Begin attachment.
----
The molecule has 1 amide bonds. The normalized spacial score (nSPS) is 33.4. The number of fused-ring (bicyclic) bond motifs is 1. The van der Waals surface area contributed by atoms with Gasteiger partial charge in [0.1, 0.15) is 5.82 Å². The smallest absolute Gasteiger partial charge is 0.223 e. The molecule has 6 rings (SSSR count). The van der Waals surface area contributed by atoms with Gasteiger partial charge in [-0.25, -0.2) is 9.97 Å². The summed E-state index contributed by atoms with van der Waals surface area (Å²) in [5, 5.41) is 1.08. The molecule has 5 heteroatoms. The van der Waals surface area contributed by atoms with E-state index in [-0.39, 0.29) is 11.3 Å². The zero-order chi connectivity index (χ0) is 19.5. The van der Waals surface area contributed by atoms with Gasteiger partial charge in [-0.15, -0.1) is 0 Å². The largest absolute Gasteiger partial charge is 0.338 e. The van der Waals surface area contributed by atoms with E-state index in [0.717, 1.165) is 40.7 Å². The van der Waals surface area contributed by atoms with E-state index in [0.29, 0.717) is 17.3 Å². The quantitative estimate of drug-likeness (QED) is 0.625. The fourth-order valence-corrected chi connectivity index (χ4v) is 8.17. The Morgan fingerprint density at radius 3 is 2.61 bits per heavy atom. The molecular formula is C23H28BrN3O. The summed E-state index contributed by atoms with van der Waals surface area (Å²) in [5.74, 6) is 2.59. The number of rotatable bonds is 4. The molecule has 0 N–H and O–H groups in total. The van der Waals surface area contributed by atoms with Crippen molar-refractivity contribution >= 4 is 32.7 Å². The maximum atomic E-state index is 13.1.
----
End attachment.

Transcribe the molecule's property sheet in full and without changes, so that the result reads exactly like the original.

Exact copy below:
The molecule has 1 amide bonds. The normalized spacial score (nSPS) is 33.4. The number of fused-ring (bicyclic) bond motifs is 1. The van der Waals surface area contributed by atoms with Gasteiger partial charge in [0.1, 0.15) is 5.82 Å². The smallest absolute Gasteiger partial charge is 0.223 e. The molecule has 6 rings (SSSR count). The van der Waals surface area contributed by atoms with Gasteiger partial charge in [-0.25, -0.2) is 9.97 Å². The summed E-state index contributed by atoms with van der Waals surface area (Å²) in [5, 5.41) is 1.08. The molecule has 5 heteroatoms. The van der Waals surface area contributed by atoms with E-state index in [-0.39, 0.29) is 11.3 Å². The zero-order chi connectivity index (χ0) is 19.5. The van der Waals surface area contributed by atoms with Gasteiger partial charge in [-0.15, -0.1) is 0 Å². The largest absolute Gasteiger partial charge is 0.338 e. The van der Waals surface area contributed by atoms with E-state index in [0.717, 1.165) is 40.7 Å². The van der Waals surface area contributed by atoms with E-state index in [0.29, 0.717) is 17.3 Å². The quantitative estimate of drug-likeness (QED) is 0.625. The fourth-order valence-corrected chi connectivity index (χ4v) is 8.17. The Morgan fingerprint density at radius 3 is 2.61 bits per heavy atom. The molecular formula is C23H28BrN3O. The summed E-state index contributed by atoms with van der Waals surface area (Å²) in [5.74, 6) is 2.59. The number of rotatable bonds is 4. The molecule has 0 N–H and O–H groups in total. The van der Waals surface area contributed by atoms with Crippen molar-refractivity contribution >= 4 is 32.7 Å². The maximum atomic E-state index is 13.1.